Should social care assess my daughter as part of the EHC needs assessment?

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Should social care assess my daughter as part of the EHC needs assessment?

Parent asks:

My daughter is 19 years old and severely sight impaired (registered blind). Throughout her schooling years she was supported with a Statement of Special Educational Needs in a mainstream environment. She left school in July 2014 upon which her Statement ceased and was moved over to a Section 139a and attended a specialised college for the Blind for 2 years.

During her 2nd year she realised that she wanted to change her career path (she was studying a level 3 in performing arts) but after completing work experience in a school environment she decided she wanted to do a Support in Schools qualification (with a view to becoming a TA) as well as continuing with Independent Living Skills and Mobility to build up her confidence (whilst she academically achieved in mainstream, she was very isolated and socially excluded).

Funding was refused from the LA as she didn't have an EHCP and the 139a was no longer in existence as she had 'successfully' completed what she'd set out to do (performing arts).We applied for an EHCP assessment which was carried out, but an EHCP was refused stating that provision can now be met within a mainstream setting. We are taking this to the tribunal.

What I would like to know is:-

  • Should she have been automatically transferred over to an EHCP despite leaving school in July 2014 or at least invited to apply (it appears that if she'd have left school a year later then this would have been the case, although the LA are saying that an EHCP wouldn't have guaranteed despite being statemented)
  • Whether it was up to the LA to gather information (asking for a proper social needs assessment) rather than request information from social services (my daughter is not known to social services, as her provision for independent living skills and mobility orientation were being addressed 1-2-1 via the specialist setting). So, therefore 'no advice' was received, despite her having a clear need (even the educational psychologist report has indicated she has a need!). Therefore I feel she wasn't assessed properly for an EHCP.

I'm finding it hard to understand how a child with a clear need, which was recognised by the Local Authority in the form of Statement of SEN could go on to be educated in a very specialist setting, being funded by the LA and to then be deemed to have a reduced educational and holistic need. Our court hearing is in April, but I feel like I'm flogging a dead horse because all our local LA are concerned about is that her academic needs can now be met within mainstream with reasonable adjustments. Her social needs mean nothing.


ask ipsea

IPSEA Answers:

  • Should my daughter have been automatically transferred over to an EHCP when she left school in July 2014?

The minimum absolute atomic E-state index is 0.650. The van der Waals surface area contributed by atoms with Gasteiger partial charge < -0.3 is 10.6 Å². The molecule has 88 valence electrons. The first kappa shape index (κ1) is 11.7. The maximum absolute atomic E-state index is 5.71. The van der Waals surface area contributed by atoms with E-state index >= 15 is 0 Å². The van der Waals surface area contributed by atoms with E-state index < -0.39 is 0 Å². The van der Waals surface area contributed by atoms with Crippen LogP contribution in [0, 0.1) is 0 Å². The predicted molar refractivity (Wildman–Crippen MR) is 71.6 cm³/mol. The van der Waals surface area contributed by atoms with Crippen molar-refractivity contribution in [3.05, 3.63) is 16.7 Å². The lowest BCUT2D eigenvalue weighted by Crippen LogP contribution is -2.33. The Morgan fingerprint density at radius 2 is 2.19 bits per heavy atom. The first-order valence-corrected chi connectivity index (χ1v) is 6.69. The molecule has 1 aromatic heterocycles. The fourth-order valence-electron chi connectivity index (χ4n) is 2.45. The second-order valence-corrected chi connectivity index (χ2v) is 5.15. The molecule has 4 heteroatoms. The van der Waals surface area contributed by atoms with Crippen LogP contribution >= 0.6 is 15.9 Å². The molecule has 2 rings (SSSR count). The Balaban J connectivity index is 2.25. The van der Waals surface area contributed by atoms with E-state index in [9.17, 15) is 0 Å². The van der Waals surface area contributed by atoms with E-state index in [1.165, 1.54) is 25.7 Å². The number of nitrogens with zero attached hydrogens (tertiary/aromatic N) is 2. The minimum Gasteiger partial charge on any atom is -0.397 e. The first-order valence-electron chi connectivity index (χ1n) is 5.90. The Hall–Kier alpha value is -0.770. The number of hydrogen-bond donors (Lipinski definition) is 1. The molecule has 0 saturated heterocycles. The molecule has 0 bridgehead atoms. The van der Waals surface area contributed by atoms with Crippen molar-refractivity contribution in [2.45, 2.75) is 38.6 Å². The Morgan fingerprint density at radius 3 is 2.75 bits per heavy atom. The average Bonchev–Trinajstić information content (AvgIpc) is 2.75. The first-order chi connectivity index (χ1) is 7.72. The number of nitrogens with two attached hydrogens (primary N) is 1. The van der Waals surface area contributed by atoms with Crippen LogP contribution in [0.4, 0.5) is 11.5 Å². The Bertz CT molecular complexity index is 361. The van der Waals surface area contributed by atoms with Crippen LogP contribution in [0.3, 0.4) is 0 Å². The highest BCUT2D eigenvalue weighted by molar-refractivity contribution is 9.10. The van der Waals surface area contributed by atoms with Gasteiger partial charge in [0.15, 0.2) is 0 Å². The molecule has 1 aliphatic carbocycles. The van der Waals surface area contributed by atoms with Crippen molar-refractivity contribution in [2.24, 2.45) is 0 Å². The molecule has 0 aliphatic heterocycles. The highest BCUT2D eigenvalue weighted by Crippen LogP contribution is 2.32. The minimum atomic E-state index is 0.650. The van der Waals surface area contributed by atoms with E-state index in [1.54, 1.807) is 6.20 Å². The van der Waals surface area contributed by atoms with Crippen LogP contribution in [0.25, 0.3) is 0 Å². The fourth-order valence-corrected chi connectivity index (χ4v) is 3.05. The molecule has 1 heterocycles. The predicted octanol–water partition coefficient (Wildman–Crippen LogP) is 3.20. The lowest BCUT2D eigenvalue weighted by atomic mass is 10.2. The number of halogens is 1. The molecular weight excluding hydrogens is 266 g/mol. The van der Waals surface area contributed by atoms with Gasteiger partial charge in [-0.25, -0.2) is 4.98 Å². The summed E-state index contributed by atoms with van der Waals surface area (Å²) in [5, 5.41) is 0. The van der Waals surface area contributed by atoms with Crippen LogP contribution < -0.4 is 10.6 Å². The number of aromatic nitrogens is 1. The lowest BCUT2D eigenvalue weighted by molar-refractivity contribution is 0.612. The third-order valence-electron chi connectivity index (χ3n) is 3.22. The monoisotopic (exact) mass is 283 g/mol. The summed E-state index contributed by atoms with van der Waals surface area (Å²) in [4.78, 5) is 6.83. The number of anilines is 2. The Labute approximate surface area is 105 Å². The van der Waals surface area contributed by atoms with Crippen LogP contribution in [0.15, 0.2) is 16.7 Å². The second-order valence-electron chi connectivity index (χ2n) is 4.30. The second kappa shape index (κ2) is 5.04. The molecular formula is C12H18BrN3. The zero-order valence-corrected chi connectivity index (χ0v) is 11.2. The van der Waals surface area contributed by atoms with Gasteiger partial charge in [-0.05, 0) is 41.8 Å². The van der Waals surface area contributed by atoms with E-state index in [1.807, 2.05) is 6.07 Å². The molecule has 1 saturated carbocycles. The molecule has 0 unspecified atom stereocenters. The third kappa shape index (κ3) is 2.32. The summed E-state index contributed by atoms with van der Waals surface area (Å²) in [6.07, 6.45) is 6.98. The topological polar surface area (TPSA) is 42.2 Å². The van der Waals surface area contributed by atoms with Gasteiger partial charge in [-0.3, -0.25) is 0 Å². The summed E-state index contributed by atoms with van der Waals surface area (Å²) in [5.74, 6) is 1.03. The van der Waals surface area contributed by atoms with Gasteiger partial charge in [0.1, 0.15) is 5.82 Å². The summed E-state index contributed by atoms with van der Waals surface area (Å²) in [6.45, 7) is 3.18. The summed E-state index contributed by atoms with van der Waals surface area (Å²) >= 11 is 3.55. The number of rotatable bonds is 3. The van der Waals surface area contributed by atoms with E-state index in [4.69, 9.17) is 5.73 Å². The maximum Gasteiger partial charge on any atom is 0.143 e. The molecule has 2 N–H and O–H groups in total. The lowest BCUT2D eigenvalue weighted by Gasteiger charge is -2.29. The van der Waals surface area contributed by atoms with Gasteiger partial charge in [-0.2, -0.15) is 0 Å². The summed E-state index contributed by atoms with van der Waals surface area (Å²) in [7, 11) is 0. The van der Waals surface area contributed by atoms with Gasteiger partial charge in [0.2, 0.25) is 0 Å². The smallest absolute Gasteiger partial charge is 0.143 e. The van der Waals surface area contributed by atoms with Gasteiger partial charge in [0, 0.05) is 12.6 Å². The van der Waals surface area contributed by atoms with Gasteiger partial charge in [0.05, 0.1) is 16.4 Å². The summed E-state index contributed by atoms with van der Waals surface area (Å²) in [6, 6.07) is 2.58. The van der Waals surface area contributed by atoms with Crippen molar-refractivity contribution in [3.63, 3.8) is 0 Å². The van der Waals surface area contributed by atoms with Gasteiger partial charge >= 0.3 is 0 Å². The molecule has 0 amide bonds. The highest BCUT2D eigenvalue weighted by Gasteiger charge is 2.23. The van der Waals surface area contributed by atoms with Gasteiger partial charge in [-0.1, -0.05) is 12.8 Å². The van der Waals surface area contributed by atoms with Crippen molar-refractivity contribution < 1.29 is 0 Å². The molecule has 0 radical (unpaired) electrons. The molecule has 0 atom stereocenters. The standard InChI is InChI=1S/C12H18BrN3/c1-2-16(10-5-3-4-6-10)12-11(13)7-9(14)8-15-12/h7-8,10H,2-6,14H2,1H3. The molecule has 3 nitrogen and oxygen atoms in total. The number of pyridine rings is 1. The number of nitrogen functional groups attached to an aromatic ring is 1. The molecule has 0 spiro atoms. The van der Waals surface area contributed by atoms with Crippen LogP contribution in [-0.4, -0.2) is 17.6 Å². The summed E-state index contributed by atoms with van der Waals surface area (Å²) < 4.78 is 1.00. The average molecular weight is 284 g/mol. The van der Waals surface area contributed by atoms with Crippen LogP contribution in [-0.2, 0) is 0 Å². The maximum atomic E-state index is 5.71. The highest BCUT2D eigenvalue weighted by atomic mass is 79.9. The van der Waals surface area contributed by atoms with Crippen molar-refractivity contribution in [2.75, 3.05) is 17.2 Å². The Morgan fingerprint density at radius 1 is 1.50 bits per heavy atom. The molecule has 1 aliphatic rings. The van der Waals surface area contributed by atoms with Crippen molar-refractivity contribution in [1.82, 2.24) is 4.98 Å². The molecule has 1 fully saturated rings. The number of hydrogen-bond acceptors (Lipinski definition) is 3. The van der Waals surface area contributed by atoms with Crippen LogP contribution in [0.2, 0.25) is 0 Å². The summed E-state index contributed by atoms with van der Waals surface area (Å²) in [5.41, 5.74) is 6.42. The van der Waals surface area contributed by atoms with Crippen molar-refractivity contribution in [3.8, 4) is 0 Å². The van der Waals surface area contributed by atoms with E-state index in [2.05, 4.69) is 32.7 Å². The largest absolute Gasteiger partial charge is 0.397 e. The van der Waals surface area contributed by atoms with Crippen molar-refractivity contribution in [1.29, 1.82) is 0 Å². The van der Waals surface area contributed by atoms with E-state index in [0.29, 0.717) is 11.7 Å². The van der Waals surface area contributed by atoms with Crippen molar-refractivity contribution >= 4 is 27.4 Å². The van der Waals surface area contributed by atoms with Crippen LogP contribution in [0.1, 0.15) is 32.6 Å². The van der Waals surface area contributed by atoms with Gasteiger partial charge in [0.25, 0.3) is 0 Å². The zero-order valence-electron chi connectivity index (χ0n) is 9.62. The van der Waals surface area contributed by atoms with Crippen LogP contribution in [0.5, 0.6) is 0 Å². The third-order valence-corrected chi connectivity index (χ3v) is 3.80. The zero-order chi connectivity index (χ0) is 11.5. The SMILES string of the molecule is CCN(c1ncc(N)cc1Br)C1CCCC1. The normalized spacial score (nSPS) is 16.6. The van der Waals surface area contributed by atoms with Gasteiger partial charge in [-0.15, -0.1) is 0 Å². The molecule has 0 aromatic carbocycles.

The law automatically applied to all young people from September 2014. Therefore you are right that the LA was not in breach of its legal obligations by failing to carry out an EHC needs assessment at the time your daughter left school. At this stage, the most practical thing for you to do was to apply for an EHC needs assessment, as you have already done

  • Should a social needs assessment have been carried out as part of the EHC needs assessment?

Information should be gathered from a range of different sources as part of the EHC needs assessment – see paragraph 9.49 of the Code of Practice. The only exception to this is where such advice has already been provided and the person providing the advice, the local authority and the child’s parent or the young person are all satisfied that it is sufficient for the assessment process (paragraph 9.47).

If you do not consider that adequate information has been obtained, you should write to the LA pointing this out and requesting that they obtain the necessary information in advance of the appeal hearing, in order for the Tribunal to have a full set of evidence before them.

At present, it is unclear precisely how much information should be gathered from social services. However, IPSEA’s view is that a ‘not known to this service’ response is not sufficient to meet the requirement of providing “advice and information”, and social services should be providing something more detailed.

  • General points on refusal to issue an EHC plan

A plan must be issued where in light of the EHC needs assessment, it is necessary for special educational provision to be made in accordance with an EHC plan.

It is important to note that anything which educates or trains the young person counts as special educational provision, even if it is something you might associate more with social care. Independent living skills and mobility training would fall under this heading, as it would be training your daughter to be more independent. It seems unlikely that a mainstream setting would be able to provide all of the special educational provision your daughter needs from the resources already available to them.